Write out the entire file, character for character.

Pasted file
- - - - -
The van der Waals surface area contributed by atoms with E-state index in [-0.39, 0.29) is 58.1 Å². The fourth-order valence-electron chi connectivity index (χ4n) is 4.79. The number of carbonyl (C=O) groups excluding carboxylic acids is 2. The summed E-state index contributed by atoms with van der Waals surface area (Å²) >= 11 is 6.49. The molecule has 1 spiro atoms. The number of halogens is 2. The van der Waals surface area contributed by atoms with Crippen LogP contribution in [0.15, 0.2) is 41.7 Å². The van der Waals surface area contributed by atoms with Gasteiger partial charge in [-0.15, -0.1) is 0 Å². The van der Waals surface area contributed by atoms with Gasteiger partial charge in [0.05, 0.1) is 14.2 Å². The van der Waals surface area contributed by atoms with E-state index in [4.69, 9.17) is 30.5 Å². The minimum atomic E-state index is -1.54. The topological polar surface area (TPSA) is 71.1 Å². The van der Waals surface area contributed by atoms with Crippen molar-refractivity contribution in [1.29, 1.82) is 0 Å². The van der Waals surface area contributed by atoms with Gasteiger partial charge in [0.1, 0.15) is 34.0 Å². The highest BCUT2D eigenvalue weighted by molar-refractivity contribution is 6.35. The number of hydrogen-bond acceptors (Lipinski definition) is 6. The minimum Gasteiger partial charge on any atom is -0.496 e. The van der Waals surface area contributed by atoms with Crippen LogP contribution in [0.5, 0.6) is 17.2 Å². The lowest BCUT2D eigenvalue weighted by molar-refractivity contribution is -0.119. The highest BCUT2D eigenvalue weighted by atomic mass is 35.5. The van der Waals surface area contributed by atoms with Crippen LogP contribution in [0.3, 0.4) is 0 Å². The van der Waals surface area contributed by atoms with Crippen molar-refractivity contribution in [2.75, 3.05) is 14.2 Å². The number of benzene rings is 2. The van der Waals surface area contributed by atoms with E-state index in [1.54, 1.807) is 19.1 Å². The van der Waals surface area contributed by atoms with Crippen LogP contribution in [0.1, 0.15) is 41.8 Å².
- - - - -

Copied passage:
The van der Waals surface area contributed by atoms with E-state index in [-0.39, 0.29) is 58.1 Å². The fourth-order valence-electron chi connectivity index (χ4n) is 4.79. The number of carbonyl (C=O) groups excluding carboxylic acids is 2. The summed E-state index contributed by atoms with van der Waals surface area (Å²) >= 11 is 6.49. The molecule has 1 spiro atoms. The number of halogens is 2. The van der Waals surface area contributed by atoms with Crippen LogP contribution in [0.15, 0.2) is 41.7 Å². The van der Waals surface area contributed by atoms with Gasteiger partial charge in [-0.15, -0.1) is 0 Å². The van der Waals surface area contributed by atoms with Gasteiger partial charge in [0.05, 0.1) is 14.2 Å². The van der Waals surface area contributed by atoms with E-state index in [4.69, 9.17) is 30.5 Å². The minimum atomic E-state index is -1.54. The topological polar surface area (TPSA) is 71.1 Å². The van der Waals surface area contributed by atoms with Crippen molar-refractivity contribution in [1.29, 1.82) is 0 Å². The van der Waals surface area contributed by atoms with Gasteiger partial charge in [0.1, 0.15) is 34.0 Å². The highest BCUT2D eigenvalue weighted by molar-refractivity contribution is 6.35. The number of hydrogen-bond acceptors (Lipinski definition) is 6. The minimum Gasteiger partial charge on any atom is -0.496 e. The van der Waals surface area contributed by atoms with Crippen LogP contribution in [0.5, 0.6) is 17.2 Å². The lowest BCUT2D eigenvalue weighted by molar-refractivity contribution is -0.119. The highest BCUT2D eigenvalue weighted by atomic mass is 35.5. The van der Waals surface area contributed by atoms with Crippen LogP contribution in [0.3, 0.4) is 0 Å². The van der Waals surface area contributed by atoms with Crippen molar-refractivity contribution in [2.75, 3.05) is 14.2 Å². The number of benzene rings is 2. The van der Waals surface area contributed by atoms with E-state index in [1.54, 1.807) is 19.1 Å². The van der Waals surface area contributed by atoms with Crippen LogP contribution in [0.1, 0.15) is 41.8 Å².